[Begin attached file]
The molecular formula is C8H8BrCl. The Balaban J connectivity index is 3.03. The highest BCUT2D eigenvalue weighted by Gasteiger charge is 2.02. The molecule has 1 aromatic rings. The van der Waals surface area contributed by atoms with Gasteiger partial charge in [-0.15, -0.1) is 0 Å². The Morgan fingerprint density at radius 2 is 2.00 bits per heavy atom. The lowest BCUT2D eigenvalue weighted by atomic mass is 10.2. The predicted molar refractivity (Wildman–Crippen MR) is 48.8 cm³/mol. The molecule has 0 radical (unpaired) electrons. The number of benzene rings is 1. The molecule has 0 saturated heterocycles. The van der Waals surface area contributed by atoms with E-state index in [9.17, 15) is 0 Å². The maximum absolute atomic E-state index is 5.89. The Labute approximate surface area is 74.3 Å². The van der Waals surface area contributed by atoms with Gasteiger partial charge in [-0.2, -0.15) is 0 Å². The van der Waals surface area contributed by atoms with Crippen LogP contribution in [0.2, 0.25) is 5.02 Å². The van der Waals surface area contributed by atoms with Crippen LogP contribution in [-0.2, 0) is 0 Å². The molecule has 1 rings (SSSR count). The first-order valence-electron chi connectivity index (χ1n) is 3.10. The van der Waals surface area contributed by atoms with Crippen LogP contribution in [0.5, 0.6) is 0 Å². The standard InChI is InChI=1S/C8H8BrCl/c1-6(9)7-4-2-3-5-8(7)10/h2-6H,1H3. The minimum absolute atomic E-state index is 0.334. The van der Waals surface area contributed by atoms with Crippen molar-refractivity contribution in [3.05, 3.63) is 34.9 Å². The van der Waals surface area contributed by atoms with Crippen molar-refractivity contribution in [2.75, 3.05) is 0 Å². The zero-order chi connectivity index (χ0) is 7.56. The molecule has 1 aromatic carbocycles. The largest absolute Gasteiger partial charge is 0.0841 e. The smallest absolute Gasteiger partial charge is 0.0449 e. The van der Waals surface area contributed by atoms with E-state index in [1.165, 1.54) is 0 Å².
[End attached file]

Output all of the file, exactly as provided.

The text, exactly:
The molecular formula is C8H8BrCl. The Balaban J connectivity index is 3.03. The highest BCUT2D eigenvalue weighted by Gasteiger charge is 2.02. The molecule has 1 aromatic rings. The van der Waals surface area contributed by atoms with Gasteiger partial charge in [-0.15, -0.1) is 0 Å². The Morgan fingerprint density at radius 2 is 2.00 bits per heavy atom. The lowest BCUT2D eigenvalue weighted by atomic mass is 10.2. The predicted molar refractivity (Wildman–Crippen MR) is 48.8 cm³/mol. The molecule has 0 radical (unpaired) electrons. The number of benzene rings is 1. The molecule has 0 saturated heterocycles. The van der Waals surface area contributed by atoms with E-state index in [9.17, 15) is 0 Å². The maximum absolute atomic E-state index is 5.89. The Labute approximate surface area is 74.3 Å². The van der Waals surface area contributed by atoms with Gasteiger partial charge in [-0.2, -0.15) is 0 Å². The van der Waals surface area contributed by atoms with Crippen LogP contribution in [0.2, 0.25) is 5.02 Å². The van der Waals surface area contributed by atoms with Crippen LogP contribution in [-0.2, 0) is 0 Å². The molecule has 1 rings (SSSR count). The first-order valence-electron chi connectivity index (χ1n) is 3.10. The van der Waals surface area contributed by atoms with Crippen LogP contribution in [0.5, 0.6) is 0 Å². The standard InChI is InChI=1S/C8H8BrCl/c1-6(9)7-4-2-3-5-8(7)10/h2-6H,1H3. The minimum absolute atomic E-state index is 0.334. The van der Waals surface area contributed by atoms with Crippen molar-refractivity contribution in [3.05, 3.63) is 34.9 Å². The van der Waals surface area contributed by atoms with Crippen molar-refractivity contribution in [2.75, 3.05) is 0 Å². The zero-order chi connectivity index (χ0) is 7.56. The molecule has 1 aromatic carbocycles. The largest absolute Gasteiger partial charge is 0.0841 e. The smallest absolute Gasteiger partial charge is 0.0449 e. The van der Waals surface area contributed by atoms with E-state index in [1.165, 1.54) is 0 Å².